There's a history both behind this car, and the friendship with this person. I met him 10 years ago following a random conversation that I injected myself into between 2 strangers at an auto parts store. I had just bought a '92 Civic CX with crap compression and was picking up some service parts to keep it limping and useful while I built my DSM. I overheard him mention "4g63" to somebody as I walked by, so I turned around and introduced myself without any clue that he was one of the "realest" people I've ever known.
What occurred for me in the following discussion was an awakening on my part. He led me to an adjacent parking lot where an un-assuming Hyundai Elantra sat. This isn't the one, but is one of many factory cars that he's swapped a 4g63 into. What he managed to get through my big thick skull was there were lots of great inconspicuous chassis that you can simply bolt a 4g63 into. Over time it became evident where you can find lots of "racing" parts, from factory equipment on various mini-vans, station wagons, much of the Hyundai line-up from '92-'95. During the "DSM Years", there were plenty of cars from other manufacturers that made dynamite donors, and this sparked my ability to be frugal in some of my ventures.
If you ever meet Jamie, expect his knowledge of car parts both inside and outside the realm of Mitsubishi to be as unassuming on the surface as the car in this video. He has true talent. Finds peace and happiness in a junkyard full of decay, and skills that create useful high-performance art from what many consider rubbish. Because he's already taken time walking around with parts from one car and bolting them on to others to see if they'll fit, worked as a machinist's apprentice rebuilding everything under the sun, and done the tech work to analyze failures in all of it, he's often my go-to guy for advice when things aren't working correctly. Many times he's come through for me in a pinch and shed light on something I didn't understand. That goes both for examples in the automotive domain, and in real life when I've hit hard times. Many of my parts for the Colt came from his past builds on various Mitsubishis and Hyundais. In fact... many of my Colt parts have come from this very car.
He gave this chassis to somebody, and they returned it later because life didn't let them finish it. I don't think it took even a month once he put his mind to working on it to get it in this state, and it was motorless-and-in-pieces. I can't wait to see these parts get bolted on this car. I think we'll have a new textbook definition of sleeper when he's done.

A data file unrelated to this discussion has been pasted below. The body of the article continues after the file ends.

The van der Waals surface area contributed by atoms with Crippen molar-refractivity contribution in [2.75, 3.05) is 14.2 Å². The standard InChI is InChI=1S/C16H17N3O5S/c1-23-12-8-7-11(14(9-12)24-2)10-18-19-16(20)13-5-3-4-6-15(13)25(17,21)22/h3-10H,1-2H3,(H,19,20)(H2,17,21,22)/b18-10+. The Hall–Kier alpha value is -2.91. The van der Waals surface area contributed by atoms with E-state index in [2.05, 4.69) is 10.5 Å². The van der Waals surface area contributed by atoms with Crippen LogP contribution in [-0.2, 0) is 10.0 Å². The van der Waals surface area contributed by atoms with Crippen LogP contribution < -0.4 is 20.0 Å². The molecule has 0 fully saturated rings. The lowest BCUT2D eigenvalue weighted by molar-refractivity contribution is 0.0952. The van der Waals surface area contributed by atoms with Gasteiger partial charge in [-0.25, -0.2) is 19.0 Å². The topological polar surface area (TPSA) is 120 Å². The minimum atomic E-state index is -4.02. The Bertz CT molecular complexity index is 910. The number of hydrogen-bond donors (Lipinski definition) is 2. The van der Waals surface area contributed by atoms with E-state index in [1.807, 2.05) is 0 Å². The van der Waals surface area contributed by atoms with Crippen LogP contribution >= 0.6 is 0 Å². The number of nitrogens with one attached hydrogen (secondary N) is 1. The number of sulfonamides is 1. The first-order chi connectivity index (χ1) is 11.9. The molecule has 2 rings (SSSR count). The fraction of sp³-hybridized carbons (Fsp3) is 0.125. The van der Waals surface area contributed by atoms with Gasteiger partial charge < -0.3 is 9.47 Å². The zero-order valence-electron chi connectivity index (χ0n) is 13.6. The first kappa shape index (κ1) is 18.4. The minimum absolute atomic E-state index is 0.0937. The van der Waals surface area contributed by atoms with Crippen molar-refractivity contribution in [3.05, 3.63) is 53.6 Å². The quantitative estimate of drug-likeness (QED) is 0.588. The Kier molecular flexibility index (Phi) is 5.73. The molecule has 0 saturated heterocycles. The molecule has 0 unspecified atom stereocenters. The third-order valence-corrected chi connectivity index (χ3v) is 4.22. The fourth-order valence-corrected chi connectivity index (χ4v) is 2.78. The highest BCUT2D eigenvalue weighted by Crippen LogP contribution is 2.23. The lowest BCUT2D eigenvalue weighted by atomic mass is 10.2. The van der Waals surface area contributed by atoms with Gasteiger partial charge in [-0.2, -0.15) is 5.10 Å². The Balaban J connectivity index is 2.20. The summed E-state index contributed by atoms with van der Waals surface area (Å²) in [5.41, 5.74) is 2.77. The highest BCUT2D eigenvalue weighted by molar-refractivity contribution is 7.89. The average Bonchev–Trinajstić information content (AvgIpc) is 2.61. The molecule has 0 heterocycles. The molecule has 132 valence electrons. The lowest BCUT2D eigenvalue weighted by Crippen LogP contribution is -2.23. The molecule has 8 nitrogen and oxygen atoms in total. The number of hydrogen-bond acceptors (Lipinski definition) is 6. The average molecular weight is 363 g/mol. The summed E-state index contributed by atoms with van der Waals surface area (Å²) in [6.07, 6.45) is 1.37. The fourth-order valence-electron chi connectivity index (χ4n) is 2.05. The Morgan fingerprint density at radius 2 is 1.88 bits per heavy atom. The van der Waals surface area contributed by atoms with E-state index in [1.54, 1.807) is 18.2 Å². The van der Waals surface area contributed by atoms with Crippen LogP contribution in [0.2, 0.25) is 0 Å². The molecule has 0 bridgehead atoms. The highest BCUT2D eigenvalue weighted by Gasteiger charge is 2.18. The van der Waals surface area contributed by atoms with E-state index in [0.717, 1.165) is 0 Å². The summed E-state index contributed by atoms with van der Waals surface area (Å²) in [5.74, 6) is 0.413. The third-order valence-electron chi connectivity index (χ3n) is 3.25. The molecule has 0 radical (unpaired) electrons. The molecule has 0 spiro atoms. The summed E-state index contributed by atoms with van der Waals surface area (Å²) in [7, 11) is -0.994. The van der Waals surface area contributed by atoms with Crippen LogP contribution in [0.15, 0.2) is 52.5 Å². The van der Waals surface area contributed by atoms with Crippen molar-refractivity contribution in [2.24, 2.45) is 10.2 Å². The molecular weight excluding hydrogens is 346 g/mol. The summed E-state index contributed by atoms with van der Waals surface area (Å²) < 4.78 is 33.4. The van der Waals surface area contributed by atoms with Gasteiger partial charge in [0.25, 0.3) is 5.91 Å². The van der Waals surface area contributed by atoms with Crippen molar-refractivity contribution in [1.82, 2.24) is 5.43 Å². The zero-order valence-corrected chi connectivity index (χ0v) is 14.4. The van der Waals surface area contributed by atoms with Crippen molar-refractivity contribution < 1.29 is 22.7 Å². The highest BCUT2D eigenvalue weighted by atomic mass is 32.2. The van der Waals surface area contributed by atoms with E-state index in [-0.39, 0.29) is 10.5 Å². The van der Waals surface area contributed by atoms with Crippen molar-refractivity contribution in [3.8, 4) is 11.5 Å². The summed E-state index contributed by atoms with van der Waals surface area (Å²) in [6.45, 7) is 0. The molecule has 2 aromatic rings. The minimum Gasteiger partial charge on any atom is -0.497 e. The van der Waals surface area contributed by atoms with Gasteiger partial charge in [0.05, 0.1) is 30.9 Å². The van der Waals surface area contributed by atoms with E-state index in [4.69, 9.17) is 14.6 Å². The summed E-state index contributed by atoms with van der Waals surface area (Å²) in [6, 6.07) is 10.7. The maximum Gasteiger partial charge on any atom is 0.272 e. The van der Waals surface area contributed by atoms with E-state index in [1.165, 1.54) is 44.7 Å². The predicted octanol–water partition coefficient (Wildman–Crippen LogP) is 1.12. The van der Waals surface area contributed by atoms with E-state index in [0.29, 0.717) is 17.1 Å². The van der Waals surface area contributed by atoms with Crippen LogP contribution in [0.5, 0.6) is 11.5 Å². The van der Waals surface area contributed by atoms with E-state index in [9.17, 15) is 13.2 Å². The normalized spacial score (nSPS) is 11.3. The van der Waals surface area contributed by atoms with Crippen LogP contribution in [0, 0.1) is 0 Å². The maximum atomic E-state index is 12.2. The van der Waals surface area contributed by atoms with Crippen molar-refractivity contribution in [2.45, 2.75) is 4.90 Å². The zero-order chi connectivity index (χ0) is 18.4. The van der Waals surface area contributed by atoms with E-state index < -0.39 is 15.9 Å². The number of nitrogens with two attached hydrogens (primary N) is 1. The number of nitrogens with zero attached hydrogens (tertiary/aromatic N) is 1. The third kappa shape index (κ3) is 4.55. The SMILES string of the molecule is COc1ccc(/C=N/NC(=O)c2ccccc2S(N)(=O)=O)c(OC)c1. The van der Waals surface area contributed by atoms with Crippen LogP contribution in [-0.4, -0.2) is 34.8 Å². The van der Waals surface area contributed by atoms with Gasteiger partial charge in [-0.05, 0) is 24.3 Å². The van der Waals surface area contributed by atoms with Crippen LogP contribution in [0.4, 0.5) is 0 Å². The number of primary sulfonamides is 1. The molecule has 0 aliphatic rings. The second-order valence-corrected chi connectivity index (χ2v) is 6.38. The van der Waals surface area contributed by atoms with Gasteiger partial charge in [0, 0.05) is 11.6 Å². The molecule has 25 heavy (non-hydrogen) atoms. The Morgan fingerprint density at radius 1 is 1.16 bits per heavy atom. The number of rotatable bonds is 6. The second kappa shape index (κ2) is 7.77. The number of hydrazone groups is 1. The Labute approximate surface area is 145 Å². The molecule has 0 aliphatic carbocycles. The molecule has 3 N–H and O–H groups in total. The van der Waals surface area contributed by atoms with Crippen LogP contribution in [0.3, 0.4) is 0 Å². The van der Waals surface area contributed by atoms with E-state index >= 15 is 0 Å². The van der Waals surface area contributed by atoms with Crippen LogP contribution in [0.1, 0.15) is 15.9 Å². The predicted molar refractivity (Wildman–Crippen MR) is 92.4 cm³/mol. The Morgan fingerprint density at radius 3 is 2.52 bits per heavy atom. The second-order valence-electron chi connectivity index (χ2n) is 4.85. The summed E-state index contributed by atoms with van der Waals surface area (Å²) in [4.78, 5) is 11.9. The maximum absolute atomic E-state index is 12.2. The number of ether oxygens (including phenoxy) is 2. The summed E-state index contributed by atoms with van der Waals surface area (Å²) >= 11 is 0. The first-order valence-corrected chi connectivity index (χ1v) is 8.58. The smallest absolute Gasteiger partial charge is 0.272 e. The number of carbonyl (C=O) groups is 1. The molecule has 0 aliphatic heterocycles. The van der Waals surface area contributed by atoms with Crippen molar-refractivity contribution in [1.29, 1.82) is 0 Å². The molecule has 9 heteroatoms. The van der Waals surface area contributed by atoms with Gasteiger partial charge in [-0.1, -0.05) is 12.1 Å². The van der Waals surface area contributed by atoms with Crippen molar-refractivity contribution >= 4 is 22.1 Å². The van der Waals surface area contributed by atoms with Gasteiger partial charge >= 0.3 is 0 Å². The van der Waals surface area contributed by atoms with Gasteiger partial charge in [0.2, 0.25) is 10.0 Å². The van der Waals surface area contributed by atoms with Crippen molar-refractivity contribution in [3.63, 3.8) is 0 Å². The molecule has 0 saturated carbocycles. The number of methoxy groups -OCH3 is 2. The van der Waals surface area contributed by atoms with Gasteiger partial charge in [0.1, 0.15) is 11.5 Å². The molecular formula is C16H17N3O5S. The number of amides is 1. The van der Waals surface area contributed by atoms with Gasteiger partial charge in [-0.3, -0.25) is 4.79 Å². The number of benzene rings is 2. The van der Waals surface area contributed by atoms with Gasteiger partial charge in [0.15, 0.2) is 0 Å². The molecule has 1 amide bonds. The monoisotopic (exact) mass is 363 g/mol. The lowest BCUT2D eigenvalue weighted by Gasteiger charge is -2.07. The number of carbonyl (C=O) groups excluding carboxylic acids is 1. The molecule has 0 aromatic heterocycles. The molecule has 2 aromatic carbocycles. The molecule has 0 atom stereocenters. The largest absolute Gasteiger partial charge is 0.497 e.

Hyundai Assembly 5 - Fighting The Valve Clearance
In previous videos I showed the 2 factors that really need to be
scrutinized. Valve clearance and how you degree your camshafts. Of course
we got sidetracked with plenty of other tips and tricks but I wanted to
upload this video to illustrate that the process really isn't as easy as
the animations, demonstrations and explanations make it look. The
reasoning is sound, but the work to execute it can be very tedious.
Setting up the valvetrain on this engine was very tedious. I say "was"
because following this video, we can put that whole topic to bed. This is
what it took. Not many people have the patience to deal with this, and I
wanted to showcase here for those who are at the peak of their frustration
with their builds. This kind of stuff can happen to anyone. Let my pain
and suffering help you not feel so all alone.
My apologies for the lack of new groundbreaking technical info. It's not a
complicated task to install ARP head studs, and that was my plot twist.
There are a couple of hurdles you may encounter depending on the production
year of your engine, but they're well illustrated in this video. I'm not
sure if their installation warrants a video all unto itself, but if you
feel it does, speak up because I have 3 more engines to build. I can still
I just wanted to demonstrate that progress is being made on this, and
despite the long breaks between uploads, a LOT is going on behind the
scenes. This was 20 hours of repetitive work and I hope it's at least
mildly entertaining. For me, this was the most boring video I've ever
edited here because I had to re-live the same steps so many times, over and
over again. I could very easily have inserted an hour of it in the wrong
place and nobody would ever have known because it all looks the same. The
text overlays are there only so you can be aware of what's different. A
voiceover would have been pointless because the techniques illustrated are
discussed ad-nauseum in the Cylinder Head 205 and 206 videos. The valve
cover gasket installation process was covered in "Valve Cover Modification
and Polishing", and the discussion about compression ratios is explained in
"Calculate Your Compression Ratio". If you like the job the parts washer
did, check out my DIY parts washer video. ;)
Cylinder Head 205
Cylinder Head 206
Valve Cover Modification and Polishing
Calculate Your Compression Ratio
Jamie's Boosted Hyundai Elantra (Oct '11)
This is an old video that I've decided to post practically un-edited. A
few parts were skipped regarding off-topic babble in order to keep it under
10 minutes. You've seen this car in another video.